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  • Writer's pictureDenise Moller

10 top tips for writing brochures

Updated: Mar 19

Your first thought as you read this was probably ‘do people still even create brochures'?

 

The answer is yes. Whilst many are no longer printed to save money and trees, brochures are still developed to provide information on products, take to trade events, or email to clients as a meeting follow up.

 

I have written a lot of brochures in my time on topics varying from insurance, to hotels, to banks, to member association packs. Sometimes I’ve written the brochures from scratch, especially if it is a new product or service, and other times it has been reviewing old materials to give them a refresh.


A writer’s top 10 tips for writing brochures

So, based on my experience, here are my tops tips for developing brochure content –

 

  1. Think before you start writing – what are you trying to achieve with this brochure and who is your target audience?

  2. Start with a snappy headline – just like a newspaper, you need to draw your reader in to make them interested enough to read it. Make the heading relevant, interesting and punchy.

  3. Put your audience first – many brochures start with the organisation talking about what they do. To make your content relevant you need to start with a business issue or something that the audience can relate to. You should only start talking about what your business does further down the page.

  4. Use a friendly tone – talk to the audience in a friendly but professional tone and use ‘you’ or ‘your’ to make it more personal.

  5. Talk about the benefits – try and talk more about the benefits of using the product or service rather than just the features.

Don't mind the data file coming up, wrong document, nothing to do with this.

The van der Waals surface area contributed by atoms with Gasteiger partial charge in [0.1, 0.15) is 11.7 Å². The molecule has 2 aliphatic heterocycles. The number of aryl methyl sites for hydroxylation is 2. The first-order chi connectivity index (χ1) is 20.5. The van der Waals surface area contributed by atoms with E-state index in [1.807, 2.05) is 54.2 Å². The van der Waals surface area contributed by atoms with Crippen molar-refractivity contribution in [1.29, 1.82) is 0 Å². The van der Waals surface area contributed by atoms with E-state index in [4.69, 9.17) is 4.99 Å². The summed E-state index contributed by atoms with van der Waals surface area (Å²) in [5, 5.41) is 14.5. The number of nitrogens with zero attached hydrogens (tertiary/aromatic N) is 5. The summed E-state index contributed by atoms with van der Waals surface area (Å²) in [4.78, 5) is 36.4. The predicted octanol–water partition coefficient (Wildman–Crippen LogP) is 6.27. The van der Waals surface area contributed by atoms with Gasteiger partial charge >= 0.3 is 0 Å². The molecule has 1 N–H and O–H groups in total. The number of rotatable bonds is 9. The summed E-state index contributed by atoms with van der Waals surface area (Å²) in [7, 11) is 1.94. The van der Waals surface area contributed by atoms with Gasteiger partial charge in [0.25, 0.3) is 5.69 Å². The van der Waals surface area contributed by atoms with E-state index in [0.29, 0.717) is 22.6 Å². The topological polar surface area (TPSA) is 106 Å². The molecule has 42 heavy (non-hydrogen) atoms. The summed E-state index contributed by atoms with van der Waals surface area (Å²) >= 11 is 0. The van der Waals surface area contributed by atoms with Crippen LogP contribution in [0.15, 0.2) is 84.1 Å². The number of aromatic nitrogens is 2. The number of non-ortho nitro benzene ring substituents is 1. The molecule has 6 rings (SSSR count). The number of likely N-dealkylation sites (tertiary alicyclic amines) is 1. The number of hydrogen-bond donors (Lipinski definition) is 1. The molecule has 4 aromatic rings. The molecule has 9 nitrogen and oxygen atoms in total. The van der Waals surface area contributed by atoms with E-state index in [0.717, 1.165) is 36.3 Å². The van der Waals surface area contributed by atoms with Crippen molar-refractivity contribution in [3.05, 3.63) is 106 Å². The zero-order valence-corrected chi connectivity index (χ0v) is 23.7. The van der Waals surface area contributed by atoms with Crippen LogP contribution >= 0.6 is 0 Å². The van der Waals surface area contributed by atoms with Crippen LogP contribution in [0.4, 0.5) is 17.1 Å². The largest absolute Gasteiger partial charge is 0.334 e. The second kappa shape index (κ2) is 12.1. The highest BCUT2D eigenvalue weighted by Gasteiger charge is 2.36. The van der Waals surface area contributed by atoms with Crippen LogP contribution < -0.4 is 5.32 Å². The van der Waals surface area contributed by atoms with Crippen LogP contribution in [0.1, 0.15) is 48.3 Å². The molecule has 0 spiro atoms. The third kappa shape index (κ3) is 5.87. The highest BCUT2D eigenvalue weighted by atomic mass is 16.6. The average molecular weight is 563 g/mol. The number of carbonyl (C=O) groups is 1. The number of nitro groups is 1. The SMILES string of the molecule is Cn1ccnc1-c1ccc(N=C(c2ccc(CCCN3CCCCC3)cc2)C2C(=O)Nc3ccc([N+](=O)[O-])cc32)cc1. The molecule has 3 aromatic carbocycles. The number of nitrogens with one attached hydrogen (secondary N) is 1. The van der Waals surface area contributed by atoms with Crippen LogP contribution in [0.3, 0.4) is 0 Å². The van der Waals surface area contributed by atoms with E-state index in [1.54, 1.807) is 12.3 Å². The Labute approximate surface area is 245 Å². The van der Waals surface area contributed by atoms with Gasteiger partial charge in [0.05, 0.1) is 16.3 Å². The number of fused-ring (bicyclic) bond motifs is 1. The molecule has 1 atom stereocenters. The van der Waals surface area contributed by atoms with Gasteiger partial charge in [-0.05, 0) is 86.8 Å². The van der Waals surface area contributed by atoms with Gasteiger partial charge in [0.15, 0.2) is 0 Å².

6. Drop in subheadings – don’t have large blocks of text for people to plough through. People are time poor so most will not read the brochure word for word – they will skim it to find what they are most interested in.

  7. Use bullet points – bullet points (and/or pull-out boxes) make it easier to digest your content.

  8. Edit and review– if your first draft is a bit lengthy, go through and be ruthless. Cut out what you don’t really need to say and try to get to the point. Make sure you have correct spelling and grammar as sloppiness in this area implies a lack of professionalism.

  9. Call to action – always have a call to action at the end to encourage people to talk to you further.

  10. Remember the basics - don’t forget to add important contact information such as an email address, website and phone number so that people know how they can reach you.

 

Once you have your copy sorted, make sure you get a professional graphic designer to bring it to life and make it look amazing.

 

If you need help writing copy for your brochures or sales materials drop me a line. As an experienced communications consultant and content creator I am happy to help.





 

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